The association between climate and vegetation distribution has long been acknowledged, but quantifying the limits of climate on vegetation growth, biomass, and mortality remains an unsolved problem. Accurate prediction of the effects of climate change requires an understanding of the physiological limitations on vegetation due to climate. Recent increases in forest mortality and wildfire in Western North America has been attributed to warming and drought, but the causal mechanisms have not been identified.
This dissertation uses observations of weather and vegetation growth, biomass, and water use to compare diverse ecosystems' responses to temperature and water availability and identify physiological thresholds that could promote ecosystem resilience or vulnerability to climate change.
The second chapter constructs a diagnostic framework of climatic control on biomass. The study system was the western slope of the Sierra Nevada Mountains of California. Climatic limitations on growth rates and growing seasons were compared across the gradient, along with ecosystem growth, death, and biomass. A broad "sweet spot" of climate conditions was found, in which winter cold and summer drought were minimal enough to allow a year-round growing season. Outside of this favorable zone, the combination of growing season lengths and mortality rates produced a low-biomass, fast-growing savannah at the lowest elevation and a high-biomass, slow-growing lodgepole forest at the highest elevation.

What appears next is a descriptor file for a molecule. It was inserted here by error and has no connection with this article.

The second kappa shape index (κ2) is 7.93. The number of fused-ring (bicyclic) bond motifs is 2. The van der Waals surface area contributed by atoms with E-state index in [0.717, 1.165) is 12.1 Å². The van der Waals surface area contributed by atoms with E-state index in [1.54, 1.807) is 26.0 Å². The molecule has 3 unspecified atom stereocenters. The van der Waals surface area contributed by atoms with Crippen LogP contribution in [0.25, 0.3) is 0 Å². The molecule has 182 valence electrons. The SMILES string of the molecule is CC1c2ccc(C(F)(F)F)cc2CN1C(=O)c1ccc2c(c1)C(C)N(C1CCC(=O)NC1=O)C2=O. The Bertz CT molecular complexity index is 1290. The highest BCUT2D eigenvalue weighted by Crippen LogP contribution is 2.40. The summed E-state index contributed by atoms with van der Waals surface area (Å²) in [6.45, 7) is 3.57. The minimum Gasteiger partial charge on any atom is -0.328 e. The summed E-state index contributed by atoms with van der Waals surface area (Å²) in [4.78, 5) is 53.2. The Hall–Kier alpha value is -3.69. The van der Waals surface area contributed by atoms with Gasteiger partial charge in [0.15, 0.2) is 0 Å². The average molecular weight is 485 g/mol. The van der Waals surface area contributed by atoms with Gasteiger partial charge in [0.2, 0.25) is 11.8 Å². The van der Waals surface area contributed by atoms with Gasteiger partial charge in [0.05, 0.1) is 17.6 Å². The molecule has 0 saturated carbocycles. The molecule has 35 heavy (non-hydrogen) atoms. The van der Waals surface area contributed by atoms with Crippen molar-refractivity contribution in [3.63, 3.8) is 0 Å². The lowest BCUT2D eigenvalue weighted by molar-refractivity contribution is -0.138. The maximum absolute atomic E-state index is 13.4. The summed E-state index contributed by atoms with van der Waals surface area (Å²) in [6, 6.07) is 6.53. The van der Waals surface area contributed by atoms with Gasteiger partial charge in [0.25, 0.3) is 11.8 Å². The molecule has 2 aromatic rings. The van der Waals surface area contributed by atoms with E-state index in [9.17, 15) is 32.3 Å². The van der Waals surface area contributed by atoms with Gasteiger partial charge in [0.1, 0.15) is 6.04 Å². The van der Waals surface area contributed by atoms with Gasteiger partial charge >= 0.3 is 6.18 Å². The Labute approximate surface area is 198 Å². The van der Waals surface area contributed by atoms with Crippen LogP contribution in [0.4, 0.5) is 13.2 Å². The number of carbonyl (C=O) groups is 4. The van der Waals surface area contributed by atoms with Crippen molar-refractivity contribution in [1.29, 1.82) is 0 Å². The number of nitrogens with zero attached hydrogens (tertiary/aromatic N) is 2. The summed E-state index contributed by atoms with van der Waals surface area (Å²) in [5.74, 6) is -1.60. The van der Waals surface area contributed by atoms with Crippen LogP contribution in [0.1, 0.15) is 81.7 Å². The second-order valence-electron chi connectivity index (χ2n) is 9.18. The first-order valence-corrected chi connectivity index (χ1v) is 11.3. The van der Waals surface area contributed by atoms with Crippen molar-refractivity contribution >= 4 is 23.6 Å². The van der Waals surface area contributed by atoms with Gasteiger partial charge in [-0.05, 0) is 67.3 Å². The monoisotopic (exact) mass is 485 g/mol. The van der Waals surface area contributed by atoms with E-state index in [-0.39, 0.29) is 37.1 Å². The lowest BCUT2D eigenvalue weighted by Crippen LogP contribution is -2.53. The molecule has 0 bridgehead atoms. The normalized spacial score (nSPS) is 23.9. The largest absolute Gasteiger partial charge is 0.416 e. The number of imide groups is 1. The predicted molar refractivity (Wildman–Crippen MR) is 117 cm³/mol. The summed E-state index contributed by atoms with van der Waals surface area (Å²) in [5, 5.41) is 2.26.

The third chapter examines the mixed conifer forest within the "sweet spot". Two adaptations were identified to allow this forest to maintain year-round growth. First, photosynthesis rates were near maximum even as air temperatures dropped to freezing; this was a lower optimal temperature range than almost any other known forest. Second, this forest largely avoided moisture stress by accessing soil water throughout the summer drought period.
The fourth chapter explores relationships between annual precipitation and water use efficiency across ten diverse California ecosystems. The driest ecosystems exhibited low water use efficiency that varied with annual precipitation. Ecosystem water use efficiency at the dry sites responded to variable annual precipitation through increased surface evaporation, high vapor pressure deficit, and high internal CO2 concentrations. The wetter montane conifer sites showed little to no response of water use efficiency to dry years.
Kelly, A. (2014): Climate controls on ecosystem production, biomass, and water cycling. Climate controls on ecosystem production, biomass, and water cycling, 2014, 95 pages.